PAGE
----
How to Use Your Standing Desk July 15 2014
So you’ve bought and installed the standing desk, congratulations! Unfortunately, the most challenging part of the process is yet to come. The tough part is to actually use it. This article will provide information on how to get started with your standing desk, and how to avoid some common discomforts and pain.
First, the enemy we’re fighting isn’t necessarily SITTING. The act of offloading your body weight from your legs and transferring it through your buns into a cushy chair, is a fantastic feeling. Ideally, sitting should still remain an important part of your day –just with a little more portion control. The real enemy is inactivity –or a prolonged lack of movement. The standing desk is great because, as the name implies, it allows you to stand, which is much better than sitting; be warned, if you’re swapping 8 hours of straight sitting with 8 hours of straight standing, you’re still in troubled waters.
Ideal Standing Desk Use:
The ideal situation is to remain as active as possible throughout the day. Spend your time alternating between standing, walking, other movements and sitting. The beauty of the standing desk (other than the lovely design), is that you have a completely different set of options, compared to being seated. When you’re using your computer from a desk chair, your desk and your computer are essentially a restraint, locking you in and preventing you from moving. In this situation, you might start unconsciously bobbing your legs around, shifting your weight in the chair, crossing and uncrossing your legs, but this is the most you can really do. I believe the standing position gives you a sense of freedom that you just don’t have sitting down.
In a standing position, it feels natural to take a few steps around, to bounce a little, do a few calf raises, and to even take longer walks. These little activities are where the magic happens, as they'll ensure that your muscles are contracting and your metabolism is running, while you spend 8 hours at work. The best movements that you can do will be the ones that fire up your largest muscles groups, so along with walking, things like air squats, lunges and pushups can also be peppered into your daily routine, depending on your tolerance for office embarrassment.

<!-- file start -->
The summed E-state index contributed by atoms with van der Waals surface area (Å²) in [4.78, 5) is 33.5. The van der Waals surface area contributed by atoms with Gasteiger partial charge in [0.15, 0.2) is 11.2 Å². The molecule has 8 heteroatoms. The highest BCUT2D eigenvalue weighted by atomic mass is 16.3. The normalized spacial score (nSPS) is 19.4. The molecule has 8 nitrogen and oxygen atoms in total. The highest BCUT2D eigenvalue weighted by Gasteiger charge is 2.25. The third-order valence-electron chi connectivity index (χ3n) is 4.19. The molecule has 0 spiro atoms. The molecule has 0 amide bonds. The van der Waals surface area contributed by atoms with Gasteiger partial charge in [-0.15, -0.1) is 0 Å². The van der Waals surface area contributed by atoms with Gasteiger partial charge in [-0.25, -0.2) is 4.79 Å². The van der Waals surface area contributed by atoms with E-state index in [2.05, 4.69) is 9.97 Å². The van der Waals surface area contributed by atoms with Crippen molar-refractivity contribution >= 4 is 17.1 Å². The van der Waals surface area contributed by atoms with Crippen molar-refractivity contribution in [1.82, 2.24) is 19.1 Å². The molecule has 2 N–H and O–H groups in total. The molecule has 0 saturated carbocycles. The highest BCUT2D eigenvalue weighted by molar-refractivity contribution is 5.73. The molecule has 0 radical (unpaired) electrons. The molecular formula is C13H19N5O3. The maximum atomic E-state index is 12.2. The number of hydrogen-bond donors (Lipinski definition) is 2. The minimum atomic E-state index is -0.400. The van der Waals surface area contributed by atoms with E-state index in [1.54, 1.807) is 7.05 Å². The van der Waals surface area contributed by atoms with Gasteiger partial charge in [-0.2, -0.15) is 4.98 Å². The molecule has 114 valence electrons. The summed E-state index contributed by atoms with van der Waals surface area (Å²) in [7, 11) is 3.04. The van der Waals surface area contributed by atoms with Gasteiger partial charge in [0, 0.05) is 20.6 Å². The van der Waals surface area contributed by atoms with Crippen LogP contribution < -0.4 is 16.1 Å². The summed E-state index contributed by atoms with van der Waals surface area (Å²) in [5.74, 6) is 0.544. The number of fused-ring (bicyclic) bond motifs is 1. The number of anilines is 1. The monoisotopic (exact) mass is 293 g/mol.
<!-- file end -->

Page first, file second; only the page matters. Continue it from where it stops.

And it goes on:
Personally, I have my standing desk set up in my home, so I’m not bound by office norms. With no colleagues around to disrupt, I can do whatever I want. When I’m writing reports or writing a blog, I’m constantly walking around the room, pondering. When I need a quick break from standing, I’ll do a few squats or pushups, some stretching, grab a glass of water, then get back to work. The beauty is that I’m never more than a few steps away from the keyboard. If I start to feel any sort of discomfort or fatigue, I simply grab my laptop, have a seat and keep working.
If you’re worried about productivity, you can do these short bursts of activity during the natural breaks in work (i.e. phone calls, text messages, when you’re checking email, etc.), so that they don’t interfere with your flow.
An all-too-common, yet tragic situation is when someone buys a standing desk, sets it all up, then in their excitement, they over-do it. It takes bravery to stand while all of your colleagues are sitting. Some colleagues may be salty towards your standing desk, just because it goes against the grain, and you'll want to show them that they're wrong. In these situations, it’s important to resist the temptation to try standing for the entire first day! Inevitably, after a few hours of battling your body and mind, you’ll feel discomfort, pain and defeat. Later, when your smart-ass colleague ask “How’s the standing desk going?” secretly hoping that you’ll say it’s terrible, you’ll be forced to reinforce their view that standing desks are just another fad for fruitcake hippies.
Take it easy:
Instead, ease into it. If your body is used to sitting all day, you’ll need to make the transition to standing very gradually. In fact, start with 10 minutes of standing every hour. If you find that you’re becoming sore or tired in 10 minutes, bring it down to 5 minutes. The goal is to build your tolerance to standing without exposing yourself to excessive pain and fatigue. After a few days, if 10 minutes becomes a breeze, then make it 20 minutes per hour, then eventually 30 minutes, always remembering to include the walking and other movements in your routine. If your body tells you to sit, have a seat. As your tolerance improves, you’ll eventually find the right mix of standing, walking and sitting that allows you to feel fresh, active, productive and happy.
Be confident that you made an excellent choice in switching to a standing desk. Your future self will thank you. Remember to make the transition a gradual one and to resist the temptation to overdo it. If you have any trouble, please contact me to discuss.Best of luck!